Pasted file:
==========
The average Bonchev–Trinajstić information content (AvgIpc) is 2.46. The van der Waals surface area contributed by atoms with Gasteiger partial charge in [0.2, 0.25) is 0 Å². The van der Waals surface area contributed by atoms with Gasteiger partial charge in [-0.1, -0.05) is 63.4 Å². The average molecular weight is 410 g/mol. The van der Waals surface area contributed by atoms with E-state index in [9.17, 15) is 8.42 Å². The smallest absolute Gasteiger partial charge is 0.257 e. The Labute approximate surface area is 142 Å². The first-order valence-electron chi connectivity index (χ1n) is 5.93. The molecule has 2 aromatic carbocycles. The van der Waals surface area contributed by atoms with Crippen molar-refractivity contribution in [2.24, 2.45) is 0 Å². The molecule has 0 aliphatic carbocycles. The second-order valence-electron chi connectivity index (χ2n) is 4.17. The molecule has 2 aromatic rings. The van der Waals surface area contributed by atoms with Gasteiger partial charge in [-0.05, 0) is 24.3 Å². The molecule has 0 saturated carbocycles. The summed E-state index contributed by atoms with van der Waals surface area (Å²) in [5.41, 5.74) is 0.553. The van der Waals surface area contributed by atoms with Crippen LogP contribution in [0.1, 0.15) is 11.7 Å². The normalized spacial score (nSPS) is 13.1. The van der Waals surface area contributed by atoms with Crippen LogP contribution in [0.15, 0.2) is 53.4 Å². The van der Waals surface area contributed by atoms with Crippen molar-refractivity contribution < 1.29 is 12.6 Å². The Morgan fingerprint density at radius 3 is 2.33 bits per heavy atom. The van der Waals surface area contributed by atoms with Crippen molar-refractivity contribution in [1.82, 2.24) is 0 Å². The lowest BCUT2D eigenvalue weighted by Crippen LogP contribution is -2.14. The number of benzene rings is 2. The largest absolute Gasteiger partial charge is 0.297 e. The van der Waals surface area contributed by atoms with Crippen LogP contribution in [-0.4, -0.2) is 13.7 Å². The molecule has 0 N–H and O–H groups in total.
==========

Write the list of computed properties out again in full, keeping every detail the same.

The average Bonchev–Trinajstić information content (AvgIpc) is 2.46. The van der Waals surface area contributed by atoms with Gasteiger partial charge in [0.2, 0.25) is 0 Å². The van der Waals surface area contributed by atoms with Gasteiger partial charge in [-0.1, -0.05) is 63.4 Å². The average molecular weight is 410 g/mol. The van der Waals surface area contributed by atoms with E-state index in [9.17, 15) is 8.42 Å². The smallest absolute Gasteiger partial charge is 0.257 e. The Labute approximate surface area is 142 Å². The first-order valence-electron chi connectivity index (χ1n) is 5.93. The molecule has 2 aromatic carbocycles. The van der Waals surface area contributed by atoms with Crippen molar-refractivity contribution in [2.24, 2.45) is 0 Å². The molecule has 0 aliphatic carbocycles. The second-order valence-electron chi connectivity index (χ2n) is 4.17. The molecule has 2 aromatic rings. The van der Waals surface area contributed by atoms with Gasteiger partial charge in [-0.05, 0) is 24.3 Å². The molecule has 0 saturated carbocycles. The summed E-state index contributed by atoms with van der Waals surface area (Å²) in [5.41, 5.74) is 0.553. The van der Waals surface area contributed by atoms with Crippen LogP contribution in [0.1, 0.15) is 11.7 Å². The normalized spacial score (nSPS) is 13.1. The van der Waals surface area contributed by atoms with Crippen LogP contribution in [0.15, 0.2) is 53.4 Å². The van der Waals surface area contributed by atoms with Crippen molar-refractivity contribution < 1.29 is 12.6 Å². The Morgan fingerprint density at radius 3 is 2.33 bits per heavy atom. The van der Waals surface area contributed by atoms with Crippen molar-refractivity contribution in [1.82, 2.24) is 0 Å². The lowest BCUT2D eigenvalue weighted by Crippen LogP contribution is -2.14. The number of benzene rings is 2. The largest absolute Gasteiger partial charge is 0.297 e. The van der Waals surface area contributed by atoms with Crippen LogP contribution in [-0.4, -0.2) is 13.7 Å². The molecule has 0 N–H and O–H groups in total.